The secret here is to find a direct, high-volume process that doesn’t involve too many different departments (optimally concerned with a single department), and whose business results are quantifiable.
A division, for instance, has only a handful of human staff physically uploading data in the system. Let’s say the organization anticipates beforehand that the load is going to increase considerably in the next few months. Such an opportunity can be utilized to test the robustness and efficiency of the new automation tools at a small-scale.
Executing a pilot presently can enable the organization to be prepared for the day when the work-volume is really going to sky-rocket.
Robotic Process Automation is not going to go anywhere, at least not anytime soon. The reality is that if you’re not going to implement it, chances are your competitors are going to. Manual labor is mistake-prone and has limitations – it is hard to scale and is not even comparable to the speed of the automated processes.
Employment of automation tools, especially RPA robots, can have certain negative impacts on human resources. Most of the time, RPA bots are thought of as something that is going to replace manual labor completely. But the fact is quite the opposite locating the exact processes that can be automated successfully is quite a daunting task, in fact.
The mundane, repetitive duties which are best suited for automation rarely promise any professional growth. Alternatively, this generation should be considered as a possibility to re-skill the lowest level personnel – supporting them to improve their knowledge and ability sets. This helps create an ecosystem suitable for learning new skills that are conducive to a better work environment.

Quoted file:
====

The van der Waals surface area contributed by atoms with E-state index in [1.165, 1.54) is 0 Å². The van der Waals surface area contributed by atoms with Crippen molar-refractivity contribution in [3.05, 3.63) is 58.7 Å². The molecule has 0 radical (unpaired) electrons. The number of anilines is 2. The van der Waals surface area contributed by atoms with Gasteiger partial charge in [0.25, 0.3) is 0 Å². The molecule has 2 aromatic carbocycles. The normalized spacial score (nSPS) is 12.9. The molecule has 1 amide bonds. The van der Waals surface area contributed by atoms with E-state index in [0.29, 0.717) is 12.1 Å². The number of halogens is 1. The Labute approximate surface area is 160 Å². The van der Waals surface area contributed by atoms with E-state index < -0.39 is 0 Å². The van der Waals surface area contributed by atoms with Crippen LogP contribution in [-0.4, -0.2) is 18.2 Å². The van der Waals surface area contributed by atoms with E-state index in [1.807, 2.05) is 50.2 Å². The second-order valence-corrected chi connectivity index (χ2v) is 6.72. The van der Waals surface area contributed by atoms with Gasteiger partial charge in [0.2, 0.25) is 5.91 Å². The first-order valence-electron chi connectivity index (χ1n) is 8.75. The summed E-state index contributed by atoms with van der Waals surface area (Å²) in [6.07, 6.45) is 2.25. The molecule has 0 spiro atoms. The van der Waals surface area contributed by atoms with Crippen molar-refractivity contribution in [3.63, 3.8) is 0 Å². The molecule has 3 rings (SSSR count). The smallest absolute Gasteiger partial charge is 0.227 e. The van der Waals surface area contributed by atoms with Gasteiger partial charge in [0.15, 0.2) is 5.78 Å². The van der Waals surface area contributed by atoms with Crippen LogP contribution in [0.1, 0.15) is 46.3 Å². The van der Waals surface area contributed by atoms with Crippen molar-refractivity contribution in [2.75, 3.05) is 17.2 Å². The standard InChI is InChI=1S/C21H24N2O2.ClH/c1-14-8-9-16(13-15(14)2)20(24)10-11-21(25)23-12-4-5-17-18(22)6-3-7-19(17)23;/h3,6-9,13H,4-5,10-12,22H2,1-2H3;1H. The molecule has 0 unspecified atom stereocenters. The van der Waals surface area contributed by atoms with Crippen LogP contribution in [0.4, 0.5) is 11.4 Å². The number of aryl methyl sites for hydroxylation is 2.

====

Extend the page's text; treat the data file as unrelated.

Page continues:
Various instruments are accessible today and one single tool is barely sufficient. Any corporation looking to implement the RPA in their workflow should preferably work with another entity that can direct and guide them.
No two associations have a similar process structure regardless of how similar the end product or the domain that they work in is. For example, think about two different telecom giants. While both their aim and domain is identical, the internal processes can be hugely different depending on their workflow and goal. One organization might be more interested in gaining new consumers whereas the other might be interested in serving the existing ones. This would reflect in the structure of their internal processes as well.
Once the IT department finishes gathering requirement details and proposals from the business department, the partner ought to be prepared to lead the pack in directing the feasibility study of the processes.
Now that the planning stage is over and dealt with, it’s time to go for a contract. The standard form of the contract varies from organization to organization depending on the specifics. That being said, the rule of thumb is unless you’re under tight time constraints, it’s almost always better to go for an outcome-based contract instead of a milestone-based one.
At the end of the specified period, you can assess whether the aforementioned outcome has been successfully achieved or not, or how much of it has been achieved. This way you can minimize the amount of risk that you and your organization takes.